The deer seem to be rapidly turning to their dark gray winter color instead of their summer reddish coat and the velvet has come off the antlers of the bucks.  All in all, it would appear we are going to have an early winter, though my daughter-in-law, born and raised here, says the early snow on the mountains indicates a beautiful, long Indian Summer.  However, I have been here 36 years and have never seen so many acorns, growing in huge clumps, as are on the scrub oak trees right now.  The birds and squirrels have been very busy cutting them down and also cutting young apples off the trees in our yard.  Some simply sit and eat them and others seem to be storing them for what’s to come as the seasons change.  Does it seem to you like summer lasted about five minutes or is it just me?

Author Jackie Taylor Zortman

Author Jackie Taylor Zortman

Jackie Taylor Zortman is the author of the award winning fiction novel FOOTPRINTS IN THE FROST and her non-fiction book WE ARE DIFFERENT NOW.  Click on the ABOUT button at the top of this page to see links to where both can be purchased.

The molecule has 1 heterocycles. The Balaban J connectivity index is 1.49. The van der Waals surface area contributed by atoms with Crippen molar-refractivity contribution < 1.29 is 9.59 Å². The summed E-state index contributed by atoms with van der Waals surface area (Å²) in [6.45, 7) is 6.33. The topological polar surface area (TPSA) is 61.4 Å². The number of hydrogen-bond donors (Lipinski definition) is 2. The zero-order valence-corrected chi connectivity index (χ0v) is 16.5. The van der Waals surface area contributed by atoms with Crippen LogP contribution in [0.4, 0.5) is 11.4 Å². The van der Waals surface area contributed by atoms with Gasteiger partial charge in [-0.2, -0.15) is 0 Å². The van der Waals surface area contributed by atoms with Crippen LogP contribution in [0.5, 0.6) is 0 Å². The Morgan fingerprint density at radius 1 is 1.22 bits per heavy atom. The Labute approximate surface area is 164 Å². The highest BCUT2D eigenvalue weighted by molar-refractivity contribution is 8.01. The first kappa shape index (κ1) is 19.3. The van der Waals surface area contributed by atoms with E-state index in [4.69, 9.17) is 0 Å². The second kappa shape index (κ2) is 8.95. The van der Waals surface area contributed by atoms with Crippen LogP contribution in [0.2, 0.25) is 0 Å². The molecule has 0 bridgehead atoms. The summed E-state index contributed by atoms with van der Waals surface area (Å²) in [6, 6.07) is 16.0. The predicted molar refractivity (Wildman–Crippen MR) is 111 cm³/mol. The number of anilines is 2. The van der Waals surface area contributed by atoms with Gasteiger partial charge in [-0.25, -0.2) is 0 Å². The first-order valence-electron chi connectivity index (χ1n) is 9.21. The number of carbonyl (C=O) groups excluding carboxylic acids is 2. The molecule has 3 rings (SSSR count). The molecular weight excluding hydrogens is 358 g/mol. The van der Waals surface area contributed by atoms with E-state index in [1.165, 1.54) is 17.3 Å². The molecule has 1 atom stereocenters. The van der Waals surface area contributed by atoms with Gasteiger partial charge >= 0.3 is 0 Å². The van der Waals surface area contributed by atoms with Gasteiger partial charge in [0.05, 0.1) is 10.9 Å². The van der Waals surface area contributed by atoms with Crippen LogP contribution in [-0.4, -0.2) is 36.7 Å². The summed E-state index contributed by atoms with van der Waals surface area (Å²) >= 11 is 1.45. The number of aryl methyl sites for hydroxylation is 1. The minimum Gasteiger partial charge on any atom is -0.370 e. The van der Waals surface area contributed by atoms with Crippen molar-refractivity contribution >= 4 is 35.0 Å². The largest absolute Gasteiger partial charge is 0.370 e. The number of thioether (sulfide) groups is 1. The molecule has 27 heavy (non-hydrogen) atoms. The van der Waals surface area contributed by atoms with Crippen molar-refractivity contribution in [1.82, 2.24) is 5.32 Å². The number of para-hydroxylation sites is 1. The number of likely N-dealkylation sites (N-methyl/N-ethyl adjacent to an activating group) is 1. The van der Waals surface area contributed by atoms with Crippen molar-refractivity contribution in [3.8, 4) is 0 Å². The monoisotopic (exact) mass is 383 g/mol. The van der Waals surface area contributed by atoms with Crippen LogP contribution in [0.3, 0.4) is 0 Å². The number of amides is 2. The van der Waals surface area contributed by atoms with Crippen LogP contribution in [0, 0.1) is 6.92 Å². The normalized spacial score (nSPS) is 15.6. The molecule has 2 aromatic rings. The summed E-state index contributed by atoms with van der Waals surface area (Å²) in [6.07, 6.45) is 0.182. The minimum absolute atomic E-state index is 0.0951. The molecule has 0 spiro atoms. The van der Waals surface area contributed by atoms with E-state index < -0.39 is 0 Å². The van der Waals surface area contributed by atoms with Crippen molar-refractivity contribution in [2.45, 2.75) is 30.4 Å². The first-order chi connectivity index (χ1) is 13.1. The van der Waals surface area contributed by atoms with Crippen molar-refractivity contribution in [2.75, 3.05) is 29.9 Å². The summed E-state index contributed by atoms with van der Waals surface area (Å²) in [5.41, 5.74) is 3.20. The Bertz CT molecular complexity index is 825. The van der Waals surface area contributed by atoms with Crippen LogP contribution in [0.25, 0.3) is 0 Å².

About jtzortman

Author of "WE ARE DIFFERENT NOW" - A Grandparent's Journey Through Grief and first place award winning novel "FOOTPRINTS IN THE FROST". Contributing author to anthologies "Felons, Flames & Ambulance Rides", "American Blue", "Recipes by the Book: Oak Tree Authors Cook" and "The Centennial Book of The National Society of Daughters of the Union 1861-1865". Numerous articles, poems and short stories published since 1990. Charter Member of the Public Safety Writers Association and member of Rocky Mountain Fiction Writers. Winner of ten writing awards. I live in a quaint Colorado mountain tourist town with my husband and Siamese cat. When deeps snows blanket the terrain and spectacular views from my windows, it becomes the perfect spot in which to write.
This entry was posted in animals, Colorado, fall, Jackie Taylor Zortman, summer, Wildlife. Bookmark the permalink.


  1. Ron Corbin says:

    What a wonderful experience. It’s like having your own zoo. I would love to live in a place like this so my grand-kids could get a first-hand education in animal life.
    Ron Corbin

    • jtzortman says: